Ublas : 
Subject: Re: [ublas] [bindings] Problem with assertion in GGES
From: Marco Guazzone (marco.guazzone_at_[hidden])
Date: 20100715 03:48:53
On Wed, Jul 14, 2010 at 9:48 PM, Rutger ter Borg <rutger_at_[hidden]> wrote:
> Marco Guazzone wrote:
>
>>
>> Looking inside the gges.hpp code, the failing assertion
>>
>> BOOST_ASSERT( bindings::size(work.select(real_type())) >=
>> min_size_work( bindings::size_column(a) ));
>>
>> fails because for this example:
>>
>> bindings::size(work.select(real_type())) > 28
>> min_size_work(size_column(a)) > 32
>>
>> I've tried to comment this assertion and all works and the computations
>> are OK.
>>
>> So, where am I wrong?
>>
>> Thank you for your patience!!
>>
>> Cheers,
>>
>
> I am guessing the documentation in GGES concerning the minimal dimensions of
> the real work array are not correct. I.e., the optimal workspace query (=let
> lapack answer the workspace requirements) is returning something else than
> what is described as minimal requirements.
>
> We have seen this kind of error before (for gelsd, IIRC). It requires
> reading the Fortran code for gges, to figure out the true minimal workspace
> requirements. IOW, is it about the formula in min_size_work (max(1,8n+16))
> being incorrect, but I verified that it does match the Fortran description.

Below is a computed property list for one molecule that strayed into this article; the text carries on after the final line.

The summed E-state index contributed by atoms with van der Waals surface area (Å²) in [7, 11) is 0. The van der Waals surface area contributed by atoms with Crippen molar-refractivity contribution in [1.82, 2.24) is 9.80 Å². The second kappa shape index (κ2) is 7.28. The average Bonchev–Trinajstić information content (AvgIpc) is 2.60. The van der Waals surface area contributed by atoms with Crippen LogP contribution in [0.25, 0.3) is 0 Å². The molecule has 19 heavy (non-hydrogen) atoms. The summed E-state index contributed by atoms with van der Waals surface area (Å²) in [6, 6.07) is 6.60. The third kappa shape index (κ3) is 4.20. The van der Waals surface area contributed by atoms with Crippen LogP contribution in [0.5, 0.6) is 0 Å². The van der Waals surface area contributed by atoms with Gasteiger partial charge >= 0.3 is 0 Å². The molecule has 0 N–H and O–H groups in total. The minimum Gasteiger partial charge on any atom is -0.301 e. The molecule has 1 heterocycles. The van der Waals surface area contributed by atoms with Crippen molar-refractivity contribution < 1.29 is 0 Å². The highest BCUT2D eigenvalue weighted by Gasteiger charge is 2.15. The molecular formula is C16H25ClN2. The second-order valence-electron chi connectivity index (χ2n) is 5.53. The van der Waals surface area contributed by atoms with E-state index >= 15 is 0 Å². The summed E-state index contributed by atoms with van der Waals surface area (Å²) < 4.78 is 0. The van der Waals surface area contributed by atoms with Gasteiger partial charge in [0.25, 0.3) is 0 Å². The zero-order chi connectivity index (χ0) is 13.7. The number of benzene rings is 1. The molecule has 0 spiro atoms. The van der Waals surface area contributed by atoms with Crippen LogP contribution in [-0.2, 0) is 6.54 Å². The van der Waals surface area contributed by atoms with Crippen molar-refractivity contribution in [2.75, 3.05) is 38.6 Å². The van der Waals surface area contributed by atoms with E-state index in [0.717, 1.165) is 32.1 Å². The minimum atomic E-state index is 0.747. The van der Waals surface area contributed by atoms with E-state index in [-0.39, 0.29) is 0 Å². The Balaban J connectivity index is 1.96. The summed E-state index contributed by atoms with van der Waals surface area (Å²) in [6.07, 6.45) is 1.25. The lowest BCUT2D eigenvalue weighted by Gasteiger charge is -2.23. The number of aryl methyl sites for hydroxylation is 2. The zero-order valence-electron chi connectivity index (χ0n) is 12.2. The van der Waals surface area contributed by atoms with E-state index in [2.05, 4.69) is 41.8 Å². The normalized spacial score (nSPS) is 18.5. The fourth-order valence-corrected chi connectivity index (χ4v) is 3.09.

>
> Fix is rather trivial once the correct formula has been found in the Fortran
> code.
>
Hi Rutger.
Just an idea (but note that I'm completely unaware of FORTRAN syntax)...
Here
http://www.netlib.org/lapack/explorehtml/a00643_source.html
I see this (line 278)
MINWRK = MAX( 8*N, 6*N + 16 )
In my case (N=2) this will set MINWRK to 28 (=2*2+16) which is good
for the test done in the assertion.
Maybe we could change "min_size_work" in this way:
static std::ptrdiff_t min_size_work( const std::ptrdiff_t n ) {
//return std::max< std::ptrdiff_t >( 1, 8*n + 16 );
return std::max< std::ptrdiff_t >( 8*n, 6*n + 16 );//< NEW CHECK
}
NOTE: just an observation: the old size computation "max(1,8*n+16)"
could have been replaced by return 8*n+16 since (provided n>0) this
quantity is always greater than 1.
Cheers,
 Marco